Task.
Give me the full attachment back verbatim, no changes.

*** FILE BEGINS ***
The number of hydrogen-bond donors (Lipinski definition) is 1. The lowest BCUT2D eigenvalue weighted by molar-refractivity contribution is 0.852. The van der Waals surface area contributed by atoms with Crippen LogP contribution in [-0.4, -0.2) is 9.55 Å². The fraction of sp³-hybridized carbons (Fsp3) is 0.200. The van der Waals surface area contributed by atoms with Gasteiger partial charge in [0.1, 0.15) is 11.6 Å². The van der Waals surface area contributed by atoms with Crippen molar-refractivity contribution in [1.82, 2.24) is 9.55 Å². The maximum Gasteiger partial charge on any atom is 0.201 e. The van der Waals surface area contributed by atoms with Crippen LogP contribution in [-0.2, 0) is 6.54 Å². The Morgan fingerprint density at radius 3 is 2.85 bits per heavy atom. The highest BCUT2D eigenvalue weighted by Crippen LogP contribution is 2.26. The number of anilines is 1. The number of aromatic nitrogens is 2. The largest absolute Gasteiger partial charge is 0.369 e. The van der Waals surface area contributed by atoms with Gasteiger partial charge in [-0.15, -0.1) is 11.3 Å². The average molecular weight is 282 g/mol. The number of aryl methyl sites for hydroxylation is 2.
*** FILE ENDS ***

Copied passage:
The number of hydrogen-bond donors (Lipinski definition) is 1. The lowest BCUT2D eigenvalue weighted by molar-refractivity contribution is 0.852. The van der Waals surface area contributed by atoms with Crippen LogP contribution in [-0.4, -0.2) is 9.55 Å². The fraction of sp³-hybridized carbons (Fsp3) is 0.200. The van der Waals surface area contributed by atoms with Gasteiger partial charge in [0.1, 0.15) is 11.6 Å². The van der Waals surface area contributed by atoms with Crippen molar-refractivity contribution in [1.82, 2.24) is 9.55 Å². The maximum Gasteiger partial charge on any atom is 0.201 e. The van der Waals surface area contributed by atoms with Crippen LogP contribution in [-0.2, 0) is 6.54 Å². The Morgan fingerprint density at radius 3 is 2.85 bits per heavy atom. The highest BCUT2D eigenvalue weighted by Crippen LogP contribution is 2.26. The number of anilines is 1. The number of aromatic nitrogens is 2. The largest absolute Gasteiger partial charge is 0.369 e. The van der Waals surface area contributed by atoms with Gasteiger partial charge in [-0.15, -0.1) is 11.3 Å². The average molecular weight is 282 g/mol. The number of aryl methyl sites for hydroxylation is 2.